Coming to Amber Valley
I wasn't long before we went out to Amber Valley; old man Sounders moved us out. We were out there for Christmas; we stayed with my father-in-law in a little old shack he had. He and we two were the only settlers out there then. When we went out there it was nothing but woods, just woods. All we had to live off of was rabbits and one thing or another. We spent a hard winter; in the spring there was no place to make a dollar and I wondered how I was going to get by another winter. I went to work for a man named Bill Dones, at thirty-five dollars per month; I worked for him for two months. I told the man I would give him sixty-two dollars for some cattle - he had a cow and a calf - so he just deducted the money and I had eight dollars coming. Then I had two head of cattle and the third one coming - the cow had a heifer calf; then I had three head of cattle, but I had no hay for them. I told the man I would give him the eight dollars for him to let me cut some spots of hay down on the creek, so he let me cut the hay. A man came from Maidstone and he gave me twenty-five dollars to help him build a house. Oh that twenty-five dollars looked good. Now I as going to go to Edmonton with my father-in-law's two little ponies and his little old wagon - going to Edmonton to spend twenty-five dollars. It took me about three days.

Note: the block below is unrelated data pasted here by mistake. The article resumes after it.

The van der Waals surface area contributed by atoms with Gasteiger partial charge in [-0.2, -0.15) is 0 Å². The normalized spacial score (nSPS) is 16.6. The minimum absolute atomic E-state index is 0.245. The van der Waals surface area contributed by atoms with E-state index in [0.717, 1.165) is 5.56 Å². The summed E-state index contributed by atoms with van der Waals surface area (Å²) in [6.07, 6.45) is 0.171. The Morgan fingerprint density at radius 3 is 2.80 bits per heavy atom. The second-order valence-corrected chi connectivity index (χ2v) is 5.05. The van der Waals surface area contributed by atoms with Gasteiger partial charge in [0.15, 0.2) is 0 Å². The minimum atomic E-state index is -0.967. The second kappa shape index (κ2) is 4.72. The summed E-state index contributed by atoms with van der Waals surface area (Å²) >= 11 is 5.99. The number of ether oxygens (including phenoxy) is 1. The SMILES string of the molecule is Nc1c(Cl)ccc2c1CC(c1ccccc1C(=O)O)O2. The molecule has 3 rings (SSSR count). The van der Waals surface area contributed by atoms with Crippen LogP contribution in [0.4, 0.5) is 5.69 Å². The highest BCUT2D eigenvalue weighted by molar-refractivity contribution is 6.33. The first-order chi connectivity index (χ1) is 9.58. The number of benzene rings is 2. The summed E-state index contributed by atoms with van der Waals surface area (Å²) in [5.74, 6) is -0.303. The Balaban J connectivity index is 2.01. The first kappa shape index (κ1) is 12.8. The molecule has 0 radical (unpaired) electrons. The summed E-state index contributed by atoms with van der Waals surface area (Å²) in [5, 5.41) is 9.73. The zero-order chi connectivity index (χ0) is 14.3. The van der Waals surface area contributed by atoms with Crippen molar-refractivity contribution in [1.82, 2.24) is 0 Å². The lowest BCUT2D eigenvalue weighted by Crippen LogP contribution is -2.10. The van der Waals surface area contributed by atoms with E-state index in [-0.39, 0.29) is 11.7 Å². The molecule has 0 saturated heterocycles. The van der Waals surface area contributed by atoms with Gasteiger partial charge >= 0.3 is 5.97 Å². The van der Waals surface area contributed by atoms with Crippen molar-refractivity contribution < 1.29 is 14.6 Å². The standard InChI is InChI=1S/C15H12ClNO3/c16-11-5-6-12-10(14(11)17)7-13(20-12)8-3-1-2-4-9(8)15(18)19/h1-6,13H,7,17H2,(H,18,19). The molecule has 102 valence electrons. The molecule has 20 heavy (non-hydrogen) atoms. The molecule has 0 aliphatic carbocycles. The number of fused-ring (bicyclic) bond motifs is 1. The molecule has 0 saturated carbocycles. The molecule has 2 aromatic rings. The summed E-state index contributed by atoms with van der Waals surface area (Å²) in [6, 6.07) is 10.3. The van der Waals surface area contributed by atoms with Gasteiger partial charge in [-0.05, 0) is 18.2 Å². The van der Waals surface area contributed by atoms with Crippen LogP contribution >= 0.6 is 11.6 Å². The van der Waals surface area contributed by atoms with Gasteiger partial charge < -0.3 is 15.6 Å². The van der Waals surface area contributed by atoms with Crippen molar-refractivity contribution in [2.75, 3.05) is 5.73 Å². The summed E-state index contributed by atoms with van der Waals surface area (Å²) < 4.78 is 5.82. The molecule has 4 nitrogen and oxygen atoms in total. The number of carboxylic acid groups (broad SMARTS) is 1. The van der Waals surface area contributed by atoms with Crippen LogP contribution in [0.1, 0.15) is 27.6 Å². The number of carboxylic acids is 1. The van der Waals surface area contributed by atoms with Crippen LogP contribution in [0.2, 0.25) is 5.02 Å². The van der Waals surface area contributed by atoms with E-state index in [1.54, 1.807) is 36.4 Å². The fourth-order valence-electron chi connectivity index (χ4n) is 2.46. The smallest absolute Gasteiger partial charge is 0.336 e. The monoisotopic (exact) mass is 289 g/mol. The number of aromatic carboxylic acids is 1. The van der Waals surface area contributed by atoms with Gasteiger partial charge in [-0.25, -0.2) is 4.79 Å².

Excerpted from Window of Our Memories.Reprinted with the kind permission of Velma Carter.
- Excerpts from The Window of our Memories:
- The Edmonton Capital: The Petition
- The Edmonton Bulletin: Party of 42 Negroes Coming From Oklahoma
- Articles reprinted from Legacy Magazine:
- Amber Valley